a short review of Lars Iyer’s Exodus
Iyer’s characters are absurd idealists, forever comparing their “thought” to past figures, and finding it wanting. Unlike their beloved Blanchot and Kafka, they have “failed as thinkers”. But might they succeed “as activists?” Their passage from contemplation to action peaks in an occupation of W.’s university, but the planned grand finale falls short. Like its predecessors, Exodus cleverly explores the tensions between desired transcendence and depressing reality. Ultimately, this imbues the story with unexpected emotion; even beauty. Just as Iyer’s jokes return us to earth, his trilogy finishes with a simple, hopeful scene: the sea, seen from Plymouth, “glinting like utopia”.
read the review in The Independent
on the philosophical implications of form in Gordon Lish’s Peru
We cannot comprehend Lish’s contribution to literature without an awareness that composition cuts across ontology, not only aesthetics. For example, Jason Lucarelli has expertly essayed “consecution” as a writerly toolkit. But a more complete reconstruction of this concept would call for the following thought: consecution may be less a methodology than a metaphysic; a miraculating agent; an instance of spirit or pneuma submerged in the world. In Lucretius, the force of composition is described as a clinamen—our world is born from a “swerving” of atoms in their fall from heaven. Such is the purpose served by Peru’s perpetual swerving, rhyming and recursion. Each consecutive swerve steps closer toward a total curvature that delimits the work as a world apart. Peru is a paradigm of the artwork as a formally closed system. Hence, what has been called “consecution” is not a matter of mere wordplay; it is the way in which such a system defines its horizon.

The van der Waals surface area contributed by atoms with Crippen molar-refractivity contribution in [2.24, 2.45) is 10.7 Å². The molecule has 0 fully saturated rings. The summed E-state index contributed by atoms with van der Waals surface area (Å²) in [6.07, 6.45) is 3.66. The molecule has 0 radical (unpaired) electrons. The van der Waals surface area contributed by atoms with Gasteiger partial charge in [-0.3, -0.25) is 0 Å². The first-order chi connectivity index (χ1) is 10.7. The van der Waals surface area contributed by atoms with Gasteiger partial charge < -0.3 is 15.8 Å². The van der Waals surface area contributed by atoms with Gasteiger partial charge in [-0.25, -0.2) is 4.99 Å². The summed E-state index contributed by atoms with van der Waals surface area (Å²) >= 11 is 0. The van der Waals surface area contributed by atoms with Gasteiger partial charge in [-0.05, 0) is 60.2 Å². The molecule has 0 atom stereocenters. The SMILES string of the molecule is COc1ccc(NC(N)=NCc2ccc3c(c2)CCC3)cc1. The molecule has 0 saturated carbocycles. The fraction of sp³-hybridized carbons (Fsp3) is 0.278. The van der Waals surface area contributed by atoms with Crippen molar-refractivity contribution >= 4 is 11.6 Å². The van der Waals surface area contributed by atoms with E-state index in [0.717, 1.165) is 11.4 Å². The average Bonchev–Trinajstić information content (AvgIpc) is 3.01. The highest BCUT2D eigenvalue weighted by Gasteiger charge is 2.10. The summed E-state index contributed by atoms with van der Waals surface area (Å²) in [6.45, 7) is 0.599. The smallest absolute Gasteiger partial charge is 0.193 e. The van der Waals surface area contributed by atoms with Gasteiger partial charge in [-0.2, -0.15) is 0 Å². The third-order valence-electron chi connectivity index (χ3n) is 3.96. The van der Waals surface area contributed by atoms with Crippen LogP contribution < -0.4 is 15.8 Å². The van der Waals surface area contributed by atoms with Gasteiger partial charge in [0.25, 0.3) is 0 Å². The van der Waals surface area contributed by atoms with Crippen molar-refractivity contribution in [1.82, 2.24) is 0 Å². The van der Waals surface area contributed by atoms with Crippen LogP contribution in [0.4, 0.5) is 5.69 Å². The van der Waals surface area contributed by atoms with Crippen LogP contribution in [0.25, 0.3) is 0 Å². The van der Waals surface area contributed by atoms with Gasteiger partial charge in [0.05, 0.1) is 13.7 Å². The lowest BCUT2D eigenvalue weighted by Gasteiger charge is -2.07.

read the rest at 3:AM Magazine
an essay on style, syntax, humour and hurtfulness in Sam Lipsyte’s The Fun Parts
Lipsyte’s stylistic tactics, learned largely from his teacher Gordon Lish, rely on what the latter refers to as “torque,” “swerve,” and “refactoring.” For Lish, and for Lipsyte, a successful story ratchets up its internal pressure, partly by feeding its linguistic output back into its input. Lipsyte’s writing runs not from A to B to C, but from A1 to A2 to A3. Or his prose is like a ladder, but it’s one he constructs as he climbs, at each step removing the rung below and placing it overhead. He “works the hurt” by heightening it with one hand, while undercutting it with the other. And this is why reading these stories means meeting them in the making—witnessing writing being brought to birth in the midst of its disappearance.
read the rest at The Quarterly Conversation
a profile of neglected author Hob Broun
In 1983, Broun underwent emergency surgery to remove a tumour surrounding his spine. He lived, but was left paralysed from the neck down. His deep depression during this period is perhaps easy to appreciate. What is remarkable, however, is the way in which he overcame it—willing himself, against all odds, to go on writing. This will is what’s behind the lasting value of Broun at his best. Stymied by life, he brought life to his words; the writing of fiction was, he once said, “the focus of what I’m surviving for.” And in its audacious inventiveness, his final book Cardinal Numbers measures itself against the life its author could no longer live. Any paralysis, it seems to say, can be briefly escaped in feats of verbal velocity; in fiction’s reach for freedom.
read the rest at Writers No One Reads
a review of The Demon of Writing: Powers and Failures of Paperwork by Ben Kafka
The Demon of Writing delivers a witty and rich history of the faltering rise of bureaucracy since the French Revolution. But beyond its amusing anecdotes, it makes a polemical point. Kafka’s stories of clerical error cleverly show how theories of the state should more closely consider our everyday experiences of its “failure.” And as most people will appreciate, paperwork provides a perfect point of departure for such an analysis.
Of course, Kafka is not the only scholar to have taken a “technical turn” in recent times: Bruno Latour has explored legal theory’s embodiment in files and dossiers, for example. While such work speaks of a worthy commitment to the study of material practices, Kafka could be said to have gone one step better. His point is that paperwork necessitates not only a theory of practice, but one of what Freud called parapraxis: of unconscious slips and shocking upshots. Whether we’re powerful or powerless, the practical world is one into which we project our impractical needs, and where “we never get what we want.” In pinpointing this, Kafka’s book brings unpredictability back into the picture. And it does so with a panache that makes us appreciate anew our most “insignificant” acts.
read the review in the Times Literary Supplement (15 February 2013)